Monthly Archives: November 2008

More To Learn

Yesterday afternoon before class, I spent a little more than an hour at a lecture given by Stanley Hauerwas in honor of Jean Vanier (who himself contributed a series of reflections after the lecture). These two were together at Duke to conduct a workshop on “Living Gently In A Violent World” and to celebrate the publication of a book by that title on which they worked together. The lecture was vintage Hauerwas, and emphasized the work of Raimond Gaita; here’s an excerpt from Gaita’s A Common Humanity published in the Guardian); Vanier’s reflections (from which I will not try to quote) touched me deeply, as a pastor and as a person.
Hauerwas offered a sympathetic exposition of Gaita’s work, only at the end noting that Gaita signals a sort of hiatus, an aporia, precisely where the faithfulness of such figures as Jean Vainer (and Mother Teresa — Gaita’s chosen exemplar) stands to provide the enacted rationale for the pure love with which people demonstrate the sort of life Gaita finds admirable but inexplicable.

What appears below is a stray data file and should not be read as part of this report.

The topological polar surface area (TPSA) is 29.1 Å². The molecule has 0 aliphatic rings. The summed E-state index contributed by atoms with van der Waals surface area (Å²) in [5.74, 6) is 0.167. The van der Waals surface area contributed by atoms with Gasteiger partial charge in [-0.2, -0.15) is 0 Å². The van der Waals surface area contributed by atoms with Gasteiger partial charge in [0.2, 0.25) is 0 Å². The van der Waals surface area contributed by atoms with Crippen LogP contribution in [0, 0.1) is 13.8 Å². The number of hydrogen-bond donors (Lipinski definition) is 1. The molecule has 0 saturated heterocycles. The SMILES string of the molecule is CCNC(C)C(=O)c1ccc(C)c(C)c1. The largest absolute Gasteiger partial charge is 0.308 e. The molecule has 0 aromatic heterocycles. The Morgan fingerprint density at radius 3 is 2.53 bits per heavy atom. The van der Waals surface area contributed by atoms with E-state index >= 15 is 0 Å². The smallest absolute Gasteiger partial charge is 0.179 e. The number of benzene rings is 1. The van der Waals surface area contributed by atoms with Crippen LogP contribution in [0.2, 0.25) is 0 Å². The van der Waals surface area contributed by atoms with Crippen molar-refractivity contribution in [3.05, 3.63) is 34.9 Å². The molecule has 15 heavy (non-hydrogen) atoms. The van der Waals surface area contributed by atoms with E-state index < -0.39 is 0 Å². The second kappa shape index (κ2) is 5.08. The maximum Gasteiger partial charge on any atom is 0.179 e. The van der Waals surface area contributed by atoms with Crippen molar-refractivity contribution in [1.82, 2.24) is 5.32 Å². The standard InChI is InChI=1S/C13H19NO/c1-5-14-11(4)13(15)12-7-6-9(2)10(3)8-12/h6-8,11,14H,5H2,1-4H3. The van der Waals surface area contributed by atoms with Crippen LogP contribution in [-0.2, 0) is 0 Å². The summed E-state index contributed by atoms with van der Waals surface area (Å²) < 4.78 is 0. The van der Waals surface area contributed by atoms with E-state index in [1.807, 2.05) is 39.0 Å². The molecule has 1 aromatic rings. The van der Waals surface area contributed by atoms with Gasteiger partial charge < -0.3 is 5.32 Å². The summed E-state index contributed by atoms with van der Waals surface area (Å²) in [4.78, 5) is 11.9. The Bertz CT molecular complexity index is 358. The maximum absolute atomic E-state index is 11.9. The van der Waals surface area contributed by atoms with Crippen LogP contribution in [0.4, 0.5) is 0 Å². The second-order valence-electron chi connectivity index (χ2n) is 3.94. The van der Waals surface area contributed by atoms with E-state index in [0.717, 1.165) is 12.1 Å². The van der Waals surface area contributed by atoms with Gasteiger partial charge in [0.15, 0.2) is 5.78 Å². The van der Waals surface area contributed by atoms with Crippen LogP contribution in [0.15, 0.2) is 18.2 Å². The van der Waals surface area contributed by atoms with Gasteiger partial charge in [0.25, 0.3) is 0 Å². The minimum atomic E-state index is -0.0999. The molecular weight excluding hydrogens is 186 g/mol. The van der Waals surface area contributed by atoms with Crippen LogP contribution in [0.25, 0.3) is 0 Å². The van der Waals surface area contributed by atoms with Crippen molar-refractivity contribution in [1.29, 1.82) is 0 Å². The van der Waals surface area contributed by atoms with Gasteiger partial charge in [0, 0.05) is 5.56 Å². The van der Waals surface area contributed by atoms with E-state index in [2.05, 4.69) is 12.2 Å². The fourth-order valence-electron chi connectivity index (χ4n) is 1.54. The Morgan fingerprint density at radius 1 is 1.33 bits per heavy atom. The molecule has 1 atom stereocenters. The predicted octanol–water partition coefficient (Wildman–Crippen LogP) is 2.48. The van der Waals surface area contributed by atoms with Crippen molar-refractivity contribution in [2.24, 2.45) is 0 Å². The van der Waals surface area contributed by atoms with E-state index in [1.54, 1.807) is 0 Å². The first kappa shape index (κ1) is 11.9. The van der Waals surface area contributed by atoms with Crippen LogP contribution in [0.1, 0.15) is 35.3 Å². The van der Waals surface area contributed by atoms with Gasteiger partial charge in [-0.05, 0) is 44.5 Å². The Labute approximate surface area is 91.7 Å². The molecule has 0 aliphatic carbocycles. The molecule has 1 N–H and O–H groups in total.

I’ll have to catch up on Gaita, now, but Stanley emphasized Gaita’s focal interest in the “pure love” that he saw as the only plausible alternative to an urbane condescension toward those who bear irremediable afflications; this, it seemed to me, provided any number of important clues for themes and arguments at the heart of my “beautiful theology” projects.

Can’t Wait

I understand that many people are eager to hear whom Obama will appoint as Secretary of the Treasury — but the appointment I’m waiting to hear about is Attorney General. So very many legal contortions have been imposed and made conventional during the past eight years that a new AG will have quite the Augean stables to clear out. Even just an enthusiastic spasm of declassification would provide a great deal of interesting reading material….

Welcome Indeed